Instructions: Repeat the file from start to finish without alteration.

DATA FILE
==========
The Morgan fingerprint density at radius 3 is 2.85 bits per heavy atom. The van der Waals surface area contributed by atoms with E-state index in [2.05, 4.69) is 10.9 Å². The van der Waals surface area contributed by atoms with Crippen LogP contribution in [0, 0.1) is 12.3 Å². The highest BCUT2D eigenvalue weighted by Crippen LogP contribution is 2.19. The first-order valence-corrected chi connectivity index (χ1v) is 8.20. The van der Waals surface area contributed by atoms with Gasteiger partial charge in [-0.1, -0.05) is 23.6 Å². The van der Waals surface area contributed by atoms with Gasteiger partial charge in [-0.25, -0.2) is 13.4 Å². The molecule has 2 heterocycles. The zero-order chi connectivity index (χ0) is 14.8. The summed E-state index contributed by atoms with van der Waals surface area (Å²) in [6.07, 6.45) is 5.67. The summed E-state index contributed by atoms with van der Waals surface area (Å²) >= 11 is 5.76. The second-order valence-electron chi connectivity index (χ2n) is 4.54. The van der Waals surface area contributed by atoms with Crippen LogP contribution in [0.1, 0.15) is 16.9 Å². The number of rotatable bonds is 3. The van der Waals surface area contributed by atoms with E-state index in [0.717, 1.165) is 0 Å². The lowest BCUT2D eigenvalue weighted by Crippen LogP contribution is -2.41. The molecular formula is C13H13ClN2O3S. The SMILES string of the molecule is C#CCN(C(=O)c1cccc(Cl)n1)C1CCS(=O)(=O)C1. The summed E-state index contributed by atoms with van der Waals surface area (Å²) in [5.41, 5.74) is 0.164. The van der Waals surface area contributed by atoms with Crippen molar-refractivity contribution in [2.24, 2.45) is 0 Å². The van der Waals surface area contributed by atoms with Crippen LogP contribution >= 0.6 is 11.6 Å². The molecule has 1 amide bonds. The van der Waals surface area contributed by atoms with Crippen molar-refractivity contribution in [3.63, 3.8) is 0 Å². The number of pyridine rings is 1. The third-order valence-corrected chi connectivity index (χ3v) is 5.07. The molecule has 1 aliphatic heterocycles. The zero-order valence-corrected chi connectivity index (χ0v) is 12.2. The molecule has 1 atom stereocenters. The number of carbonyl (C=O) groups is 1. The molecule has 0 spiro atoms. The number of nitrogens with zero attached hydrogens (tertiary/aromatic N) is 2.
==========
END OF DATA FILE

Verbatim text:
The Morgan fingerprint density at radius 3 is 2.85 bits per heavy atom. The van der Waals surface area contributed by atoms with E-state index in [2.05, 4.69) is 10.9 Å². The van der Waals surface area contributed by atoms with Crippen LogP contribution in [0, 0.1) is 12.3 Å². The highest BCUT2D eigenvalue weighted by Crippen LogP contribution is 2.19. The first-order valence-corrected chi connectivity index (χ1v) is 8.20. The van der Waals surface area contributed by atoms with Gasteiger partial charge in [-0.1, -0.05) is 23.6 Å². The van der Waals surface area contributed by atoms with Gasteiger partial charge in [-0.25, -0.2) is 13.4 Å². The molecule has 2 heterocycles. The zero-order chi connectivity index (χ0) is 14.8. The summed E-state index contributed by atoms with van der Waals surface area (Å²) in [6.07, 6.45) is 5.67. The summed E-state index contributed by atoms with van der Waals surface area (Å²) >= 11 is 5.76. The second-order valence-electron chi connectivity index (χ2n) is 4.54. The van der Waals surface area contributed by atoms with Crippen LogP contribution in [0.1, 0.15) is 16.9 Å². The number of rotatable bonds is 3. The van der Waals surface area contributed by atoms with E-state index in [0.717, 1.165) is 0 Å². The lowest BCUT2D eigenvalue weighted by Crippen LogP contribution is -2.41. The molecular formula is C13H13ClN2O3S. The SMILES string of the molecule is C#CCN(C(=O)c1cccc(Cl)n1)C1CCS(=O)(=O)C1. The summed E-state index contributed by atoms with van der Waals surface area (Å²) in [5.41, 5.74) is 0.164. The van der Waals surface area contributed by atoms with Crippen molar-refractivity contribution in [2.24, 2.45) is 0 Å². The van der Waals surface area contributed by atoms with Crippen LogP contribution >= 0.6 is 11.6 Å². The molecule has 1 amide bonds. The van der Waals surface area contributed by atoms with Crippen molar-refractivity contribution in [3.63, 3.8) is 0 Å². The number of pyridine rings is 1. The third-order valence-corrected chi connectivity index (χ3v) is 5.07. The molecule has 1 aliphatic heterocycles. The zero-order valence-corrected chi connectivity index (χ0v) is 12.2. The molecule has 1 atom stereocenters. The number of carbonyl (C=O) groups is 1. The molecule has 0 spiro atoms. The number of nitrogens with zero attached hydrogens (tertiary/aromatic N) is 2.